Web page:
Three-time Formula One world champion Niki Lauda, who won two of his titles after a horrific crash that left him with serious burns and went on to become a prominent figure in the aviation industry, has died. He was 70. The Austria Press Agency quoted Lauda's family as saying he "passed away peacefully" on Monday. "His tireless drive, his straightforwardness, and his courage remain an example and standard for us all," his family said in a statement. "Away from the public gaze he was a loving and caring husband, father and grandfather. We will miss him very much." Born on Feb. 22, 1949 into a wealthy Vienna family, Nikolaus Andreas Lauda was expected to follow his father into the paper-manufacturing industry, but instead concentrated his business talents and determination on his dreams of becoming a racing driver, the AP reports.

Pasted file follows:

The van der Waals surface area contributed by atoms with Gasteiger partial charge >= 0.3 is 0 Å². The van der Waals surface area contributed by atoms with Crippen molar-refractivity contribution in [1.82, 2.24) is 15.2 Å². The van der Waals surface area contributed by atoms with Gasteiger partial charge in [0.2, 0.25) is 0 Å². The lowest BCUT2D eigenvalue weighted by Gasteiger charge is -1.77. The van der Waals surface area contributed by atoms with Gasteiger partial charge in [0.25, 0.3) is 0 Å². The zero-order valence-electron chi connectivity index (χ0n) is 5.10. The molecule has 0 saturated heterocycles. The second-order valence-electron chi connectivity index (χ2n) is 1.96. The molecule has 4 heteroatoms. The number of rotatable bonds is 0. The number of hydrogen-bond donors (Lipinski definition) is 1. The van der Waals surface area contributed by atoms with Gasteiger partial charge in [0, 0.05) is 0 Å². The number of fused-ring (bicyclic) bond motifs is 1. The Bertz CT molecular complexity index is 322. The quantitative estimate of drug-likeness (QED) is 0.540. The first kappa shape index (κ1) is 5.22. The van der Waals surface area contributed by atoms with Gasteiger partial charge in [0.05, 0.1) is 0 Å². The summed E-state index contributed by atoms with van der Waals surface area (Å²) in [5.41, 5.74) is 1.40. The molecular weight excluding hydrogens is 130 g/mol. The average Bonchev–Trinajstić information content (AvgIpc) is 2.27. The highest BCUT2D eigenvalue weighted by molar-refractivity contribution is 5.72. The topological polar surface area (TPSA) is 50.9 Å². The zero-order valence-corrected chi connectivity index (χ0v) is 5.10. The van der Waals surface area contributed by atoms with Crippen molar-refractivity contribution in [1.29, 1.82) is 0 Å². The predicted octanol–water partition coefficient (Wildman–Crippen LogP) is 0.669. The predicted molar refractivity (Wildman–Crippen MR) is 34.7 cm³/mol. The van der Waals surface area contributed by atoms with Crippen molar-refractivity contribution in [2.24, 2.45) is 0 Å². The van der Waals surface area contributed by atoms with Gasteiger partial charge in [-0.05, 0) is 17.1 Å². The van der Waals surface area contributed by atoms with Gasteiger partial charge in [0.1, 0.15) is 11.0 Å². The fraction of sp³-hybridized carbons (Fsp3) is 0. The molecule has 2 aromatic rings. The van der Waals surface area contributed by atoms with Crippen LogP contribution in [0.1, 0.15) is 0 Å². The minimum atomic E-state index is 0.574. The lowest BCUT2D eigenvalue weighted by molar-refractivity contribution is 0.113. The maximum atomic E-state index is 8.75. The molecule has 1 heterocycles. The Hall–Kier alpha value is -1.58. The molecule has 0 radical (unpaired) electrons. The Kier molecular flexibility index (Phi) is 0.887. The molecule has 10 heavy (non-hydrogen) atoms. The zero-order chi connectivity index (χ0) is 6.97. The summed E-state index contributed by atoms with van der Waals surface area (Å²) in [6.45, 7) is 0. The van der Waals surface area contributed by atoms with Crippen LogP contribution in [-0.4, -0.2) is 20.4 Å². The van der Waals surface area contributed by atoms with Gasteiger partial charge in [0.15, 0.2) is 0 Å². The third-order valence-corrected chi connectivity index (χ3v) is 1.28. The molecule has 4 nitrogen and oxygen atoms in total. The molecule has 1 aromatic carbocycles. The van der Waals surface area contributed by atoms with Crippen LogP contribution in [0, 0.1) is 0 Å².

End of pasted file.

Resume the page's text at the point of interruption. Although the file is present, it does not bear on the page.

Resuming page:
Lauda won the F1 drivers' championship in 1975 and 1977 with Ferrari and again in 1984 with McLaren. In 1976, he was badly burned when he crashed during the German Grand Prix, but he made an astonishingly fast return to racing just six weeks later. "The main damage, I think to myself, was lung damage from inhaling all the flames and fumes while I was sitting in the car for about 50 seconds," he recalled nearly a decade later. "It was something like 800 degrees." Lauda remained closely involved with the F1 circuit after retiring as a driver in 1985, and in recent years served as the non-executive chairman of the Mercedes team. Lauda, who held a commercial pilot's license, also founded the airlines Lauda Air and Niki Air and used to captain at least one flight a week. (Read more Formula One stories.)